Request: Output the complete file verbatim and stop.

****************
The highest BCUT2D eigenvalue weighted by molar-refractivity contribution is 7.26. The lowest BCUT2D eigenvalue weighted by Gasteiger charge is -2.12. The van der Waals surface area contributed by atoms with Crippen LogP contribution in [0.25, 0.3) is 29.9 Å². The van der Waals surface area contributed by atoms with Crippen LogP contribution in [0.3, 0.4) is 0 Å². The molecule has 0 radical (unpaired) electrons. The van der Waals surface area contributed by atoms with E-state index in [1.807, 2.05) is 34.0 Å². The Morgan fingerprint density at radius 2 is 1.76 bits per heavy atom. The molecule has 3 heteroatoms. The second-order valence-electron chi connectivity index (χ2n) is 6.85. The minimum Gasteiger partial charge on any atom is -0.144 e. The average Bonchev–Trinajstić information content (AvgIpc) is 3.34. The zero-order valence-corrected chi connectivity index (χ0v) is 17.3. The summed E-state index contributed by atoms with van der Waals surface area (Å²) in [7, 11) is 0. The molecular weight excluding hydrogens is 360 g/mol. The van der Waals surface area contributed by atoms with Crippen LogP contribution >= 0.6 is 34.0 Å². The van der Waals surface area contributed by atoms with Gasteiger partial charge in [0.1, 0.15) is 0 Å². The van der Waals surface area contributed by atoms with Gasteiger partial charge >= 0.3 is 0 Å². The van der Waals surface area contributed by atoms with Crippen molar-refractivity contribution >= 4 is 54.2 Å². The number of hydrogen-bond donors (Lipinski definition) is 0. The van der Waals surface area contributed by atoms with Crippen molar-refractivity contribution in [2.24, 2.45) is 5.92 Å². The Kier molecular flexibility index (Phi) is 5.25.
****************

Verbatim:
The highest BCUT2D eigenvalue weighted by molar-refractivity contribution is 7.26. The lowest BCUT2D eigenvalue weighted by Gasteiger charge is -2.12. The van der Waals surface area contributed by atoms with Crippen LogP contribution in [0.25, 0.3) is 29.9 Å². The van der Waals surface area contributed by atoms with Crippen LogP contribution in [0.3, 0.4) is 0 Å². The molecule has 0 radical (unpaired) electrons. The van der Waals surface area contributed by atoms with E-state index in [1.807, 2.05) is 34.0 Å². The Morgan fingerprint density at radius 2 is 1.76 bits per heavy atom. The molecule has 3 heteroatoms. The second-order valence-electron chi connectivity index (χ2n) is 6.85. The minimum Gasteiger partial charge on any atom is -0.144 e. The average Bonchev–Trinajstić information content (AvgIpc) is 3.34. The zero-order valence-corrected chi connectivity index (χ0v) is 17.3. The summed E-state index contributed by atoms with van der Waals surface area (Å²) in [7, 11) is 0. The molecular weight excluding hydrogens is 360 g/mol. The van der Waals surface area contributed by atoms with Crippen LogP contribution >= 0.6 is 34.0 Å². The van der Waals surface area contributed by atoms with Gasteiger partial charge in [0.1, 0.15) is 0 Å². The van der Waals surface area contributed by atoms with Gasteiger partial charge >= 0.3 is 0 Å². The van der Waals surface area contributed by atoms with Crippen molar-refractivity contribution >= 4 is 54.2 Å². The number of hydrogen-bond donors (Lipinski definition) is 0. The van der Waals surface area contributed by atoms with Crippen molar-refractivity contribution in [2.24, 2.45) is 5.92 Å². The Kier molecular flexibility index (Phi) is 5.25.